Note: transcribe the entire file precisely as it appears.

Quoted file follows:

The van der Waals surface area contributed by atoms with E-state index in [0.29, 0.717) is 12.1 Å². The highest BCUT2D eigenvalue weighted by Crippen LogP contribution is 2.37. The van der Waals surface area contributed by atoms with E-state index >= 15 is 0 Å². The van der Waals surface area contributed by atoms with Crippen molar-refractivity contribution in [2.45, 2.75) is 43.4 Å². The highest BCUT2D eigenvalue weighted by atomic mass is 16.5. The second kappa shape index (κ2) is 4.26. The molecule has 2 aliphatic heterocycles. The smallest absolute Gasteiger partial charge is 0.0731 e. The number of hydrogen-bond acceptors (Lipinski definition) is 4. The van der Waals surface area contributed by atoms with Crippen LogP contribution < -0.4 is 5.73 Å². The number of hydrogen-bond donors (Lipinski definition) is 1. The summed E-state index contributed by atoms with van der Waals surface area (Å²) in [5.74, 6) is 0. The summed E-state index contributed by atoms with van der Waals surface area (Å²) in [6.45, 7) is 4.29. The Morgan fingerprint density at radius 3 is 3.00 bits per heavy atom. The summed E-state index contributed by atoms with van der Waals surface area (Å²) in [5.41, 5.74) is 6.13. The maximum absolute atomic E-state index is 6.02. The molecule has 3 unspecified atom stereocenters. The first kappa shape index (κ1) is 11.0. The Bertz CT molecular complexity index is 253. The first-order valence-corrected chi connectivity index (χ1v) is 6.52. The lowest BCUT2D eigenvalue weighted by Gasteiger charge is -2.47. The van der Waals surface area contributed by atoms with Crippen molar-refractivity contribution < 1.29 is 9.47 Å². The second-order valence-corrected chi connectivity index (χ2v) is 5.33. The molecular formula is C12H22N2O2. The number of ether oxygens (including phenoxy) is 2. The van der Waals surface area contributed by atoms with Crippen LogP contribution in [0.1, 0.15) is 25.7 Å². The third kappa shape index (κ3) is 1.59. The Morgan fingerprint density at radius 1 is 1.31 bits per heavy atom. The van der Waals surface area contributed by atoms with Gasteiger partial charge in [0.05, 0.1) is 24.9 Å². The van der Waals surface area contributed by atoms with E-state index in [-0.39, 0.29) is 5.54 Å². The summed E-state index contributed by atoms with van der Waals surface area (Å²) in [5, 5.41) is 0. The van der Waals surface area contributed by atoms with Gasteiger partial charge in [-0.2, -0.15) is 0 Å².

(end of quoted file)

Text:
The van der Waals surface area contributed by atoms with E-state index in [0.29, 0.717) is 12.1 Å². The highest BCUT2D eigenvalue weighted by Crippen LogP contribution is 2.37. The van der Waals surface area contributed by atoms with E-state index >= 15 is 0 Å². The van der Waals surface area contributed by atoms with Crippen molar-refractivity contribution in [2.45, 2.75) is 43.4 Å². The highest BCUT2D eigenvalue weighted by atomic mass is 16.5. The second kappa shape index (κ2) is 4.26. The molecule has 2 aliphatic heterocycles. The smallest absolute Gasteiger partial charge is 0.0731 e. The number of hydrogen-bond acceptors (Lipinski definition) is 4. The van der Waals surface area contributed by atoms with Crippen LogP contribution < -0.4 is 5.73 Å². The number of hydrogen-bond donors (Lipinski definition) is 1. The summed E-state index contributed by atoms with van der Waals surface area (Å²) in [5.74, 6) is 0. The summed E-state index contributed by atoms with van der Waals surface area (Å²) in [6.45, 7) is 4.29. The Morgan fingerprint density at radius 3 is 3.00 bits per heavy atom. The summed E-state index contributed by atoms with van der Waals surface area (Å²) in [5.41, 5.74) is 6.13. The maximum absolute atomic E-state index is 6.02. The molecule has 3 unspecified atom stereocenters. The first kappa shape index (κ1) is 11.0. The Bertz CT molecular complexity index is 253. The first-order valence-corrected chi connectivity index (χ1v) is 6.52. The lowest BCUT2D eigenvalue weighted by Gasteiger charge is -2.47. The van der Waals surface area contributed by atoms with Crippen molar-refractivity contribution < 1.29 is 9.47 Å². The second-order valence-corrected chi connectivity index (χ2v) is 5.33. The molecular formula is C12H22N2O2. The number of ether oxygens (including phenoxy) is 2. The van der Waals surface area contributed by atoms with Crippen LogP contribution in [0.1, 0.15) is 25.7 Å². The third kappa shape index (κ3) is 1.59. The Morgan fingerprint density at radius 1 is 1.31 bits per heavy atom. The van der Waals surface area contributed by atoms with Gasteiger partial charge in [0.05, 0.1) is 24.9 Å². The van der Waals surface area contributed by atoms with E-state index in [-0.39, 0.29) is 5.54 Å². The summed E-state index contributed by atoms with van der Waals surface area (Å²) in [5, 5.41) is 0. The van der Waals surface area contributed by atoms with Gasteiger partial charge in [-0.2, -0.15) is 0 Å².